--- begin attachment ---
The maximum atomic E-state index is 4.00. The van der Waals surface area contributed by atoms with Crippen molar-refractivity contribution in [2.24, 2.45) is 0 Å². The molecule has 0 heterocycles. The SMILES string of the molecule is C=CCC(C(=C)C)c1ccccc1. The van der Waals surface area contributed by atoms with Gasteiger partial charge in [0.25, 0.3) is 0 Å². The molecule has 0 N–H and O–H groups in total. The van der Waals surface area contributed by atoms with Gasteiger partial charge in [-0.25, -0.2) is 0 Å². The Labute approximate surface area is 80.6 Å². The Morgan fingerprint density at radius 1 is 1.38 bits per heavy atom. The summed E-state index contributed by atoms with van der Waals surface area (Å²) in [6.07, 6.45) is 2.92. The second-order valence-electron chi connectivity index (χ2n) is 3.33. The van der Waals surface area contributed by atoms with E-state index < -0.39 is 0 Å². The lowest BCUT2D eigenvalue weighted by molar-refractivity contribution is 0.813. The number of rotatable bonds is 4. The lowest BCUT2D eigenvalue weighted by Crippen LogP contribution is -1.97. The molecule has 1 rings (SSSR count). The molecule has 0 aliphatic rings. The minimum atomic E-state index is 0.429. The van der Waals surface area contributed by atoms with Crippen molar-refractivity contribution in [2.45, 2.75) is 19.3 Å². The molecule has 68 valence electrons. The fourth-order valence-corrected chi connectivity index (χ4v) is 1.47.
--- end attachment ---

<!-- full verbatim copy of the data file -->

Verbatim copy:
The maximum atomic E-state index is 4.00. The van der Waals surface area contributed by atoms with Crippen molar-refractivity contribution in [2.24, 2.45) is 0 Å². The molecule has 0 heterocycles. The SMILES string of the molecule is C=CCC(C(=C)C)c1ccccc1. The van der Waals surface area contributed by atoms with Gasteiger partial charge in [0.25, 0.3) is 0 Å². The molecule has 0 N–H and O–H groups in total. The van der Waals surface area contributed by atoms with Gasteiger partial charge in [-0.25, -0.2) is 0 Å². The Labute approximate surface area is 80.6 Å². The Morgan fingerprint density at radius 1 is 1.38 bits per heavy atom. The summed E-state index contributed by atoms with van der Waals surface area (Å²) in [6.07, 6.45) is 2.92. The second-order valence-electron chi connectivity index (χ2n) is 3.33. The van der Waals surface area contributed by atoms with E-state index < -0.39 is 0 Å². The lowest BCUT2D eigenvalue weighted by molar-refractivity contribution is 0.813. The number of rotatable bonds is 4. The lowest BCUT2D eigenvalue weighted by Crippen LogP contribution is -1.97. The molecule has 1 rings (SSSR count). The molecule has 0 aliphatic rings. The minimum atomic E-state index is 0.429. The van der Waals surface area contributed by atoms with Crippen molar-refractivity contribution in [2.45, 2.75) is 19.3 Å². The molecule has 68 valence electrons. The fourth-order valence-corrected chi connectivity index (χ4v) is 1.47.